StoolArtist(s)CameroonArtist NationalityCameroonianObject Creation Date20th centuryMedium & SupportwoodDimensions
11 in x 16 1/16 in x 12 1/8 in (27.94 cm x 40.8 cm x 30.8 cm)Credit LineGift of Dr. James and Vivian CurtisSubject matter
Throughout the Grassfields region of Cameroon, material culture acted as a signifier of a person’s place within the social hierarchy that many kingdoms in this area share. The king, in some kingdoms called the fon
, had control over what motifs or symbols could be used on different objects by certain classes of people. A symbol of the fon’s
power and authority, stools with royal icons were used exclusively by the fon
. Some elite men could have stools with certain royal symbols, but only with permission from the fon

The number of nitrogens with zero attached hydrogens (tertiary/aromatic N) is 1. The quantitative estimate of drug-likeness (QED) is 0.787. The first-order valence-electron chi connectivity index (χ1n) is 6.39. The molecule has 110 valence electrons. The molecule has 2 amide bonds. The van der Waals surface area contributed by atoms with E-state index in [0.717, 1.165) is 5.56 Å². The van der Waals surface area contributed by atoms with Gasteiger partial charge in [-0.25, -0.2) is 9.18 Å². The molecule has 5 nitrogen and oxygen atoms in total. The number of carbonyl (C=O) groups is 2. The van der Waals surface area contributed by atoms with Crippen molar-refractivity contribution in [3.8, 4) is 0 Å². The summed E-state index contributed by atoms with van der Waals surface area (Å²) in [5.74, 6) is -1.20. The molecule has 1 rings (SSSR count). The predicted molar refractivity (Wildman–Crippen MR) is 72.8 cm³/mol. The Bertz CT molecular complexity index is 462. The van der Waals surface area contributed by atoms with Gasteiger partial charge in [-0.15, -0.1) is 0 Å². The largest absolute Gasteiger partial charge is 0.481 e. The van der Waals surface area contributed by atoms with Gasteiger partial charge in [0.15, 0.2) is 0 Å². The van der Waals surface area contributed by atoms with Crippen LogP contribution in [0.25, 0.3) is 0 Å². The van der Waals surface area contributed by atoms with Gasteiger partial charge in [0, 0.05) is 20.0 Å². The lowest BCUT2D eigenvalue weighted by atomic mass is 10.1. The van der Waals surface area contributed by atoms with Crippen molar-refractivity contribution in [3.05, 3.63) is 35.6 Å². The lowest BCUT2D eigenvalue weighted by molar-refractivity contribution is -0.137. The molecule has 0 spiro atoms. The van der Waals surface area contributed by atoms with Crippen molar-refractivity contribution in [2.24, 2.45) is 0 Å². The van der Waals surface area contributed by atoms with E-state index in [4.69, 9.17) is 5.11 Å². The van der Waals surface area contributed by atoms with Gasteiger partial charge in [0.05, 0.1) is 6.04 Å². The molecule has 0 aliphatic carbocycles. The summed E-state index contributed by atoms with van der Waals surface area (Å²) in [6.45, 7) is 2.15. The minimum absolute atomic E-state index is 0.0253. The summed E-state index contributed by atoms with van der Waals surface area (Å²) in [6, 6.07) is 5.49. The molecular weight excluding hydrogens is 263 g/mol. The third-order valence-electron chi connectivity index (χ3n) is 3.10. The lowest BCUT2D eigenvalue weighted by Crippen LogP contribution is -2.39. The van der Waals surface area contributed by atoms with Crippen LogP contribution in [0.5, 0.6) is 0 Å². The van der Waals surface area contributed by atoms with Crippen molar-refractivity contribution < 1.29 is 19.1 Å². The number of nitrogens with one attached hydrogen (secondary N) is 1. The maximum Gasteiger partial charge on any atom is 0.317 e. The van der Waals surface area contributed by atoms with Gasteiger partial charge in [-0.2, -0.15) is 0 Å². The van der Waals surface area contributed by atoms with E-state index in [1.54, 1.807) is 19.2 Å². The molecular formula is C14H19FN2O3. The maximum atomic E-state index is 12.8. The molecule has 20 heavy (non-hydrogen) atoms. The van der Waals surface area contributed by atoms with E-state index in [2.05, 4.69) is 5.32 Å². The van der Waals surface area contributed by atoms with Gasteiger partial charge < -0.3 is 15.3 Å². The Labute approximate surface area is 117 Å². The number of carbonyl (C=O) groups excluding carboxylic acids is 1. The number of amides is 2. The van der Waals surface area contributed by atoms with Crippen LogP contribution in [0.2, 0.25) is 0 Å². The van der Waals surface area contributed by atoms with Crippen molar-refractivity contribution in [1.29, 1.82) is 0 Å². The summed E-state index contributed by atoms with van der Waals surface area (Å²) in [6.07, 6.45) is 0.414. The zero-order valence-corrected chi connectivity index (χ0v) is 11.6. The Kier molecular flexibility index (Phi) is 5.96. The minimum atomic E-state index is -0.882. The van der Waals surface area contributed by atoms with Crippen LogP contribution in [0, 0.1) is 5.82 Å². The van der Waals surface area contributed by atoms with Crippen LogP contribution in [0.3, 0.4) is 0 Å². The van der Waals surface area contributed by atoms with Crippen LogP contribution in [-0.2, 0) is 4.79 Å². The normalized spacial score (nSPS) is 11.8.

. This stool could have belonged to a man of elite status, as important men often had carved wooden stools with human or animal figures. The figure in this object represents a spider, associated with the power of the fon
and the process of divination. Also known as an earth-spider, because the spider lives underground, it is thought to be closer to ancestors and other spirits. As the fon
is also close to the spirit world, the spider is a symbol of royal power and wisdom. Lizards are also a powerful symbol, associated with chiefs, twins, and ancestors.
Homberger, L. 2008. Cameroon: Art and Kings.
Zürich: Museum Rietberg.
Northern, Tamara. 1984. The Art of Cameroon.
Washington, D.C.: Smithsonian Institution.
Page, Donna. 2007. A Cameroon World: Art and Artifacts from the Caroline and Marshall Mount Collection.
New York: QCC Art Gallery Press.
Pemberton, John III. 2008. African Beaded Art: Power and Adornment.
Northampton, Mass.: Smith College Museum of Art.Physical Description
A wooden stool with four posts supporting the seating platform. The posts are decorated with repeating motifs depicting spiders. Primary Object Classification Furniture and Furniture Accessories Primary Object TypestoolCollection AreaAfricanRights
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symbols of office or status